The Finnish government has allocated additional funding to the state-owned Finnish Industry Investment Ltd to be allocated to financing developing mining projects, but the additional amount of €30 million has been considered too small to have a significant impact.
Meeting the requirements of local government and community stakeholders has become increasingly central to the progress of a mining project, alongside pressure to ensure that environmental issues are satisfactorily addressed. Has this had a major impact on your clients, and to what extent do such considerations influence the chosen location for a new project?
Michael Rattagan: In Argentina most exploration and production activities (for gold, silver, copper, uranium, potash, lithium) take place in areas that are not heavily populated, in fact, they are usually quite isolated or remote operations. This substantially reduces the issues that may come up in terms of the so-called “social licence”. Mining operators, however, are typically open to reasonable demands from local communities, particularly in those cases where the national, provincial and municipal governments are deemed as partially (if not totally) absent. In addition to being a generator of jobs and training in provinces where most people are civil servants or beneficiaries of unemployment benefits, mining companies are usually expected to invest in paving roads, putting in place water supply infrastructure, build first-aid centres and/or schools. In any event, I have not come across any case in which local community demands have been of such magnitude (or so unreasonable) that an operator decided to walk away.
Local governments, on the other hand, may feel tempted when seeing a “deep pocket” descending into their jurisdictions, and may seek contributions as part of political campaigning or asking for support in infrastructure projects (those with visibility, particularly prior to elections) which should normally be paid out of the government’s annual budget. Some provinces have gone as far as asking advanced royalty payments (“advanced” here does not mean “at the beginning of a given month or fiscal year”, but rather, “while a project is still in its exploration phase”).
Unfortunately, in most cases a resource is usually located in a precise or defined area, so moving elsewhere is not always an option.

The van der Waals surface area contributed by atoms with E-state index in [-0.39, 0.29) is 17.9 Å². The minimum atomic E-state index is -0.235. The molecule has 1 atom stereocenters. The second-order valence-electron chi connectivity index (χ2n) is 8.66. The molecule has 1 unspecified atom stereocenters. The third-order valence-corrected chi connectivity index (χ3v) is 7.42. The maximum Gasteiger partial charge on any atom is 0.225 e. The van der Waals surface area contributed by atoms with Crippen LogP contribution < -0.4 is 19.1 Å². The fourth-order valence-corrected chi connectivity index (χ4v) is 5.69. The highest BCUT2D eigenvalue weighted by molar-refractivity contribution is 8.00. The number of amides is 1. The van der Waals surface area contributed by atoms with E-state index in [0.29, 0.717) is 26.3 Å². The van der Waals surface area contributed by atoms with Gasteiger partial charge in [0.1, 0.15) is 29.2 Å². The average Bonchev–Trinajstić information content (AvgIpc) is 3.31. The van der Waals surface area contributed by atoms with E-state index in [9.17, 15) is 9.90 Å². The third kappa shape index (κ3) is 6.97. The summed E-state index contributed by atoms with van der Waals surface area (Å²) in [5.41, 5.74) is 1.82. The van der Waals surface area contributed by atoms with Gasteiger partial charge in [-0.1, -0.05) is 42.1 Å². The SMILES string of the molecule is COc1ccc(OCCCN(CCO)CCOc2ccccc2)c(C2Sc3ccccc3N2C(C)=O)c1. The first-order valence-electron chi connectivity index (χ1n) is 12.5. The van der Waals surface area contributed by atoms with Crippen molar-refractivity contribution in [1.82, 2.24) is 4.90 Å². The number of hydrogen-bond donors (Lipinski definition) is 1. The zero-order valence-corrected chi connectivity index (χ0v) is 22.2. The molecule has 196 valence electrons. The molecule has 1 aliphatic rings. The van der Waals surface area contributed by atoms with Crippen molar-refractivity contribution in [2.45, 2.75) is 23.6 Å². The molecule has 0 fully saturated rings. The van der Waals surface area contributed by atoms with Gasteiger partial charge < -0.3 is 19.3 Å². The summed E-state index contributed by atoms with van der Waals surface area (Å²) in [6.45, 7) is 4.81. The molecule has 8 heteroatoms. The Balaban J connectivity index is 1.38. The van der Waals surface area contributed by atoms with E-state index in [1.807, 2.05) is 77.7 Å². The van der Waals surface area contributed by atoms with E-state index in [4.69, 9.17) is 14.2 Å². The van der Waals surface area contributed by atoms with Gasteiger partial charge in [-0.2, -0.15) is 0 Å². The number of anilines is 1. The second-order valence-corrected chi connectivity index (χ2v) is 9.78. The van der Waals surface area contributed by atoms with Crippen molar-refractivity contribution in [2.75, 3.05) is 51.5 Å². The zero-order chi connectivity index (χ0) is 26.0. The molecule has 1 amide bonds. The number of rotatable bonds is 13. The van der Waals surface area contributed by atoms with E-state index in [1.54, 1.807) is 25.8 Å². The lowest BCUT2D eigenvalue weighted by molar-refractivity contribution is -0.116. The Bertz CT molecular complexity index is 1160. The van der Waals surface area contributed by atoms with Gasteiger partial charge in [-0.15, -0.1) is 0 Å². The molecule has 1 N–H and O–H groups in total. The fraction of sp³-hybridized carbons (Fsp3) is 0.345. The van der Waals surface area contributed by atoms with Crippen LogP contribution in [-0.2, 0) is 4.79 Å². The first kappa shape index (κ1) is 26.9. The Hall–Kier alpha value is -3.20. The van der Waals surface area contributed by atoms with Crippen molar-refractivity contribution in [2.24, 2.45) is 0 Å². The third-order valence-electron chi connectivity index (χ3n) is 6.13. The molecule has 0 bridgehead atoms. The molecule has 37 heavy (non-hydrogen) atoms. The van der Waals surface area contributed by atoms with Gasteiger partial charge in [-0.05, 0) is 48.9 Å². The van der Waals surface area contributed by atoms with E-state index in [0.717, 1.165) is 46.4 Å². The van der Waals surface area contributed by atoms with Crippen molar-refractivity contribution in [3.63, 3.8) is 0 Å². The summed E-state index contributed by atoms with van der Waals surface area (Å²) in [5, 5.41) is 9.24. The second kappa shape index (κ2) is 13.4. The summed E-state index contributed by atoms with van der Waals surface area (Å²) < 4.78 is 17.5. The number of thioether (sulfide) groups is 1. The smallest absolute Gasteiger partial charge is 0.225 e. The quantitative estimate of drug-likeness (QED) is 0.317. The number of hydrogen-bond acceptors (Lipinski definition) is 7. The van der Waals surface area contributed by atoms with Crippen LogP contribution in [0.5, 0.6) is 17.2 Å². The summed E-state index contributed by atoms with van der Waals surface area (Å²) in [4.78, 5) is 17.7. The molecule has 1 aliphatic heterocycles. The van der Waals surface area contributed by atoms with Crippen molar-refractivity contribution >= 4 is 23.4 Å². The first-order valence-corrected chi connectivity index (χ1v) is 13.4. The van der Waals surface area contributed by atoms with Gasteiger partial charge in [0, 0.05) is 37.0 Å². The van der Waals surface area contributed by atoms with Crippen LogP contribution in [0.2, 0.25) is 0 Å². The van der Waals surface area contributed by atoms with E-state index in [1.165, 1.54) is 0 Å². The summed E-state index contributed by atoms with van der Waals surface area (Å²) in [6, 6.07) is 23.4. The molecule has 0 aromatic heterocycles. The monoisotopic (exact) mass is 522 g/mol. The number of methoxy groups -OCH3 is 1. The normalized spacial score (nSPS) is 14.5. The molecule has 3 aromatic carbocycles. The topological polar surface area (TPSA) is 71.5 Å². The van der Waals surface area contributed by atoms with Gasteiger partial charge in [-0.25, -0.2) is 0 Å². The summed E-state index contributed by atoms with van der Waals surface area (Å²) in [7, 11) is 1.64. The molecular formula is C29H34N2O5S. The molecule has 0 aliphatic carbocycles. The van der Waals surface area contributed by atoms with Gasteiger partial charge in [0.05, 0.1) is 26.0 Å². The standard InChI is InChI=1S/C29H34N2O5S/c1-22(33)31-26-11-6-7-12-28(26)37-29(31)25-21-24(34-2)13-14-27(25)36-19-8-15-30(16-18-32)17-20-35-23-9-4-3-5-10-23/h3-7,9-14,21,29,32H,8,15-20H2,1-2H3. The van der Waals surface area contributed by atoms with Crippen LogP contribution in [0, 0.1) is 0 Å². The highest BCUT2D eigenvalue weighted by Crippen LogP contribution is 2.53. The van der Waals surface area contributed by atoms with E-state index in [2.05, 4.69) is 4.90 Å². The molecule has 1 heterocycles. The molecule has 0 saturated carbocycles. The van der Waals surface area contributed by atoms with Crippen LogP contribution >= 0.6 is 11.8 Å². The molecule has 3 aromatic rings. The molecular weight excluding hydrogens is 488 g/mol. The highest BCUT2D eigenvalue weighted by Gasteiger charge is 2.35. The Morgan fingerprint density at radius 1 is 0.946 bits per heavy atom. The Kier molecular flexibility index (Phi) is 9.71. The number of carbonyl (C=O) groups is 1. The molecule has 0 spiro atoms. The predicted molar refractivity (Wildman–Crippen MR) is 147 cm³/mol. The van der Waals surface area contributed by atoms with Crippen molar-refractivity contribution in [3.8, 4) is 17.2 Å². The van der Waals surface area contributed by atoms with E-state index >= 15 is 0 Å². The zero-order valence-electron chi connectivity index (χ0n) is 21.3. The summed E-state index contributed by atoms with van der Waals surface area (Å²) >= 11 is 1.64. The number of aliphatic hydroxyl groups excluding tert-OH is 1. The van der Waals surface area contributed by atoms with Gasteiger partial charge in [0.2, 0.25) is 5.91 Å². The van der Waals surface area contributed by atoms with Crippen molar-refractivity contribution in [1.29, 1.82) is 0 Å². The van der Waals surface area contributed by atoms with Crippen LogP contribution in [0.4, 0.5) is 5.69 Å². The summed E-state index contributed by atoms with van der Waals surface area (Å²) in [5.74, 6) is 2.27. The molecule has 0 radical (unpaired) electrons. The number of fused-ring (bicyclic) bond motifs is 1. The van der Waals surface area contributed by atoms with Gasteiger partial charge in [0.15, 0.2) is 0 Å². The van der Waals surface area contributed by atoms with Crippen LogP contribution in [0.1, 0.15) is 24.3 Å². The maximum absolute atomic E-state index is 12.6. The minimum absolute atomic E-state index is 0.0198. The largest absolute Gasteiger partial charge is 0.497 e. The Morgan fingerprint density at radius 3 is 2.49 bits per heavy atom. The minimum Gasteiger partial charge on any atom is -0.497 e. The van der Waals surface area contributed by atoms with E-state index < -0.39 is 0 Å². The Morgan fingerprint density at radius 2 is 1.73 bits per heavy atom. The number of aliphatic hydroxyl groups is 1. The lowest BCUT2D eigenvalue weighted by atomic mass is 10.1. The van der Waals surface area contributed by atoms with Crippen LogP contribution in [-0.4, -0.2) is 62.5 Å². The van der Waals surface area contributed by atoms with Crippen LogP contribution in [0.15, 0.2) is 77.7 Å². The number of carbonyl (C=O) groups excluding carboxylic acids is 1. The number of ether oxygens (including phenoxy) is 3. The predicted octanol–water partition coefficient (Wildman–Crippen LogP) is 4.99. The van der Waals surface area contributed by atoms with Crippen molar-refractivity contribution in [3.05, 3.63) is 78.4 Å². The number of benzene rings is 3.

Stéphane Brabant: Meeting the requirements of local governments, community stakeholders and NGOs has indeed become increasingly central to the success of mining projects.
Firstly, getting a “social licence to operate” is no longer an option in today’s world. Consideration must to given to people, the planet and profits, and projects must meet the standards expected by all stakeholders, wherever the operation is located (although expectations may differ between jurisdictions).
These issues are key from reputational, bankability and stock market perspectives, and to attract high-quality partners; in addition, they are increasingly seen by most of our clients as fundamental to the development of long-term partnerships with states, and to secure support from local populations.
These factors have become the focus of constant attention, are generally set as KPIs for project teams and tend to take ever-increasing management time at all stages of the supply chain (exploration, development and production).
Specific processes are generally in place to meet the highest industry standards and these processes are increasingly tailored to take account of the specifics of each jurisdiction, region and project.
Internal audits are often conducted to ensure consistency with internal rules and policies.
The support of local communities, environmental issues and clarity of local requirements have become a crucial factor in selecting and developing projects. We are seeing an increasing flow of instructions on these types of issues, and regularly emphasise to our clients their growing importance in the context of large-scale integrated mining projects, and the fact that “soft law” requirements can increasingly lead to “hard sanctions” in terms of reputation, relationship with NGOs and host states, bankability and the reaction of the stock markets.
Pablo Mir: Unfortunately in mining projects the possibility of choosing the location is very limited. Today, clients don’t just make their investment decisions based on the quality of the mineral resources. What we can see today is that clients, at a very early stage in the project, are reviewing and undertaking due diligence regarding community, environmental and regulatory issues that may affect a project, before entering into acquisition agreements or spending money in exploration. From the contractual side, it has become a standard practice to include clauses that protect companies in case of situations related to regulatory changes, community opposition or environmental claims. In projects that are already under way, clients are initiating proactive community relations outreach programmes at an earlier stage in the process than they have done previously.